UKIRT has just undergone the largest operational change in its 31-year history. On December 13 2010, after several months of planning and preparation, UKIRT was operated in a fully remote mode for the first time and it is now a full-time remotely operated telescope.
On June 4 2010 the Director JAC announced that UKIRT would switch to “Minimalist Operating Mode”, which entailed plans to operate the telescope remotely from the JAC offices in Hilo from January 1 2011. Ever since the telescope was commissioned in 1979 it has always been operated by a crew at the summit consisting of a telescope operator (now Telescope System Specialist, TSS) and either a member of the science staff or visiting astronomers. In the new operating mode there is no summit crew at night and all observing is controlled by a lone TSS in the new remote control room at the JAC building, although there is still the opportunity for visitors and staff to sit with the TSS for a night of observing.
A number of things had to be in place before the switch could be made. The number one priority was the safety of the public atop Mauna Kea when we open in the evening and of course the safety of the facility. Our current mode of operation requires someone to be at the summit when the dome is opened to ensure that members of the public are at a safe distance from the dome, the dome itself is free of ice and snow and the dome interior is free of obstructions. Fortunately, since the JAC operates two telescopes on Mauna Kea, the JCMT night-time crew are available to perform this task and they visit UKIRT on their way to the JCMT to coordinate opening with the UKIRT TSS at sea level. During the night, we will have both infrared and low-light cameras that can be used to monitor the facility which will eventually allow us to open the dome without assistance from the JCMT, although for now we still require a crew to be at UKIRT for the initial opening every evening.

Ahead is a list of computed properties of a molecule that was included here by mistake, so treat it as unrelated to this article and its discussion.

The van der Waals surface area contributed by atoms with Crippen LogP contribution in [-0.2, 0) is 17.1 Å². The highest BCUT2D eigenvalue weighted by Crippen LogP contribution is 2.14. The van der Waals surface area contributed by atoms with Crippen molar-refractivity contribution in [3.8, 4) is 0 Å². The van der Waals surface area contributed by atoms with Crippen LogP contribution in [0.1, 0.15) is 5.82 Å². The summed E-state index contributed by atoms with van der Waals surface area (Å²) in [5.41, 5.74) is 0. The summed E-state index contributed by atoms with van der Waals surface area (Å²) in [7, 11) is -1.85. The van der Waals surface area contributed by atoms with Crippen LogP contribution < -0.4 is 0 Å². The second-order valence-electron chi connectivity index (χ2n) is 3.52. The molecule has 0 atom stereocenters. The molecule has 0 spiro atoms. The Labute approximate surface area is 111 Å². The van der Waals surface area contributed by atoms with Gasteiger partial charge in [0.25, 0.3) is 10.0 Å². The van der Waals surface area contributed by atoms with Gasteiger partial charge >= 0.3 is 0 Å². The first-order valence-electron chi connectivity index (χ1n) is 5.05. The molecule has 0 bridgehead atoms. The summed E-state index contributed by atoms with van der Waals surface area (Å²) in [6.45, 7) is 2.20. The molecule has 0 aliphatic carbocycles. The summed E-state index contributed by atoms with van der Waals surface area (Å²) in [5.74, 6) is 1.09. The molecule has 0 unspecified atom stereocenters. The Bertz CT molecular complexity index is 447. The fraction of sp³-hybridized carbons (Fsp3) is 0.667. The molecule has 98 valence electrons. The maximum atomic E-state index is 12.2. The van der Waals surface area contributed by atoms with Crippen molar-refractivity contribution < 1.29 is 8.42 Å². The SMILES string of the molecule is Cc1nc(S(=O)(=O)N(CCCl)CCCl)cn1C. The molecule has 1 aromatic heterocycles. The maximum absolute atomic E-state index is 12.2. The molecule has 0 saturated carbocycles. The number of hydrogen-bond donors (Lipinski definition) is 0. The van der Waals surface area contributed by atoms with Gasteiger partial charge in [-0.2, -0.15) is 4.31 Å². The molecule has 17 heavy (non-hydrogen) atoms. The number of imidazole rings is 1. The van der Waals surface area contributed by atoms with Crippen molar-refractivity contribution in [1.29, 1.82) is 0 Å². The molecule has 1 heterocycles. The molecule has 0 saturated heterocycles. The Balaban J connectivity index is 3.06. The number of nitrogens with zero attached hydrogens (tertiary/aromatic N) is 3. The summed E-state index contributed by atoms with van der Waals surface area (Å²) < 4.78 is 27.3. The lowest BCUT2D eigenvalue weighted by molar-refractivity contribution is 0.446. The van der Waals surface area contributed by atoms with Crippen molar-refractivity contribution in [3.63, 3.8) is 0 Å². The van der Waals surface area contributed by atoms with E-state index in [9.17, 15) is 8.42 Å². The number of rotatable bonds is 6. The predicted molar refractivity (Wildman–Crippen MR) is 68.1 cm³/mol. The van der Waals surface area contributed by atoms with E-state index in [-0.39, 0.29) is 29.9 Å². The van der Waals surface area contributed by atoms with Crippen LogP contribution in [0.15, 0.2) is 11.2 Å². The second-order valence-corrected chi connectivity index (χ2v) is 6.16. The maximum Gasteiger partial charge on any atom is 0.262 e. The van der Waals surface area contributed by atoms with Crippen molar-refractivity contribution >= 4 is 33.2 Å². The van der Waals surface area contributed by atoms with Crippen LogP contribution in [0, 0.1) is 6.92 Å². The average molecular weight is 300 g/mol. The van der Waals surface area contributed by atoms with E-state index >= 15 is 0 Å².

Other facility safety measures include automatic shutdown in case of power failure or a breakdown in network connections between Hilo and the summit, and of course the JCMT night crew are available in the event of an emergency. For this reason we currently only open UKIRT when the JCMT crew are at the summit while we learn about the new mode over the coming months. Facility security is of course also a concern and we have taken measures to secure and monitor the dome overnight.
Unfortunately the arrival of first severe winter storm this year disrupted our planned switch to remote observing. Dr Omar Almaini and his research student, Caterina Lani, were due to observe as normal the two nights prior to the switch but the storm delayed the trip to the mountain until Monday afternoon. Still, on Monday night, with the two visitors at the summit along with myself, Tim Carroll ran the telescope, instrument and observing queue from Hilo with little or no intervention from us in the summit control room. This was repeated for one more night and then on Wednesday 15 December the telescope was operated with all of us at the JAC and an empty summit control room. This time, Jack Ehle was the on-shift TSS. Since then all our night time observing has been done from Hilo.
UKIRT Head of Operations